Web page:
The influence of all traditional travel influencer channels also fell in 2018 with the exception of word-of-mouth.

Destination websites fell to 30 per cent from 38 per cent in 2017, special packages and online offers to 27 per cent from 34 per cent and online review sites to 23 per cent from 31 per cent.

Critically, over half (54 per cent) of Australians also think most information on social media is unreliable compared to just 27 per cent of their APAC neighbours, adds Steiner.

“We are finding that Australian travellers are far more cynical when it comes to what information they consume and act upon using social media.”

“In fact, half of Aussies (49 per cent) feel the branded content on social media is not even relevant to them compared to a quarter (26 per cent) of APAC travellers.”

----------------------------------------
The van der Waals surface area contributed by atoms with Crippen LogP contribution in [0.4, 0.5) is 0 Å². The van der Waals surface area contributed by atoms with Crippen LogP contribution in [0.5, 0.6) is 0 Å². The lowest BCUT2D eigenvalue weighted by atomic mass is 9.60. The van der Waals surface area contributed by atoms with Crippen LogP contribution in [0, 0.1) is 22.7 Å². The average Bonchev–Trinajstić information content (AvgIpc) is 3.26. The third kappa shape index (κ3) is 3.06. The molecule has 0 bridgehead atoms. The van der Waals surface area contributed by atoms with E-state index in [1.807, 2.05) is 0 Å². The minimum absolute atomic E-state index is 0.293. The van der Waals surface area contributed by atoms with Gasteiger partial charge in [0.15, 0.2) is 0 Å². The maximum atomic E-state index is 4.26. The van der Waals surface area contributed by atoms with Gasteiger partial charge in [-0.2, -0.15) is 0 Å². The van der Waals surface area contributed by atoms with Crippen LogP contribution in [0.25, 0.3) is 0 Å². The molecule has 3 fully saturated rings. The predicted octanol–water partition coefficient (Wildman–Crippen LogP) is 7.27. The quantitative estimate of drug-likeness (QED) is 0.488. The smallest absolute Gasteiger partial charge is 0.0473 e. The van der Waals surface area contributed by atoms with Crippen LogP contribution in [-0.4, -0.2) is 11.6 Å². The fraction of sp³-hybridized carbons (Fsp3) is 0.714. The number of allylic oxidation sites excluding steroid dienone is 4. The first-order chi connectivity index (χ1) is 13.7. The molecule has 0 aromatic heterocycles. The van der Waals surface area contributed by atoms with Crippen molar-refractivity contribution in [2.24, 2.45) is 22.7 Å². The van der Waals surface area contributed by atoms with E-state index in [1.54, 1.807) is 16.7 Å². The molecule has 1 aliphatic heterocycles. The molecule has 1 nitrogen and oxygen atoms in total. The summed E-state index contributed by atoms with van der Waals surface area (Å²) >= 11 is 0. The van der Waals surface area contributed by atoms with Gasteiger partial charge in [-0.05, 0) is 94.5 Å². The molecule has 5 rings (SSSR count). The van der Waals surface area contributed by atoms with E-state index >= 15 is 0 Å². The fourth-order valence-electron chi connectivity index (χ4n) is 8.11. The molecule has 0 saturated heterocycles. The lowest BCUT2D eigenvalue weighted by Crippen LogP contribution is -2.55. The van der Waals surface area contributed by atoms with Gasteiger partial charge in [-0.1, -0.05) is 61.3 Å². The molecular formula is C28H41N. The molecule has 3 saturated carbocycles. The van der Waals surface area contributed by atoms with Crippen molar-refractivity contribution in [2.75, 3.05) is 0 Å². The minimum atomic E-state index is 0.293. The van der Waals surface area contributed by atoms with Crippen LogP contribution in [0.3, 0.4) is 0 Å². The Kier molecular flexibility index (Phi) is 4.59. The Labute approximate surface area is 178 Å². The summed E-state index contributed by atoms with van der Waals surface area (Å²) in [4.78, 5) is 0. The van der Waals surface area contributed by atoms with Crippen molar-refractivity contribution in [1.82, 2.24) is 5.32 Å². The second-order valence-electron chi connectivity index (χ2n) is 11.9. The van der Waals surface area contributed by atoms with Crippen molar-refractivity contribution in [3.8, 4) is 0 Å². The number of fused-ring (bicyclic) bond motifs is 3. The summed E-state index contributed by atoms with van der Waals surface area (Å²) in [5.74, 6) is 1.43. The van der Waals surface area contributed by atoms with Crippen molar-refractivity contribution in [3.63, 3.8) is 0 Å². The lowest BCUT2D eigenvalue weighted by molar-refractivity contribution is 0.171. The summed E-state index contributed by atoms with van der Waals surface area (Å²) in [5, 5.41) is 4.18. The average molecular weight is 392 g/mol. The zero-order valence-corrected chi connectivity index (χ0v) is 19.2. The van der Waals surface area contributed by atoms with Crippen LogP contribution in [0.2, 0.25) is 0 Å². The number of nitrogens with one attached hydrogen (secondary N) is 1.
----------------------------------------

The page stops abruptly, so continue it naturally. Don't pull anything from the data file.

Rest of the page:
“This means it is absolutely crucial that content planning is not simply based around the reach of a network.”

“Brands not only need to improve the way that content relates to their customers in the moment, but they also need to work harder to build trust.”

SEE WHAT PEOPLE ARE SAYING

Destinations

Tripadvisor names top 10 foodie experiences worldwide

Because what’s a Friday without a story filled with pictures of delicious food from your pals at Travel Weekly?

Share

CommentComments

Aviation

Air France to welcome its first female CEO

This is a huge win for the airline industry, considering only 12 out of 286 IATA airlines are run by women.

Share

CommentComments

Cruise

ATTN AGENTS: Royal Caribbean launches its biggest incentive yet!

Just when you thought all the exciting end of year incentives were over, RCL has gone and blown our expectations launching their biggest consultant incentive yet.

Share

CommentComments

Hotels

The off-the-grid cabins every city-slicker is dying to book

by Melina Gouveia

Ditch the commitments, heed the call of the wild, and cure your nature deficient disorder with these swanky cabins.

Share

CommentComments

Aviation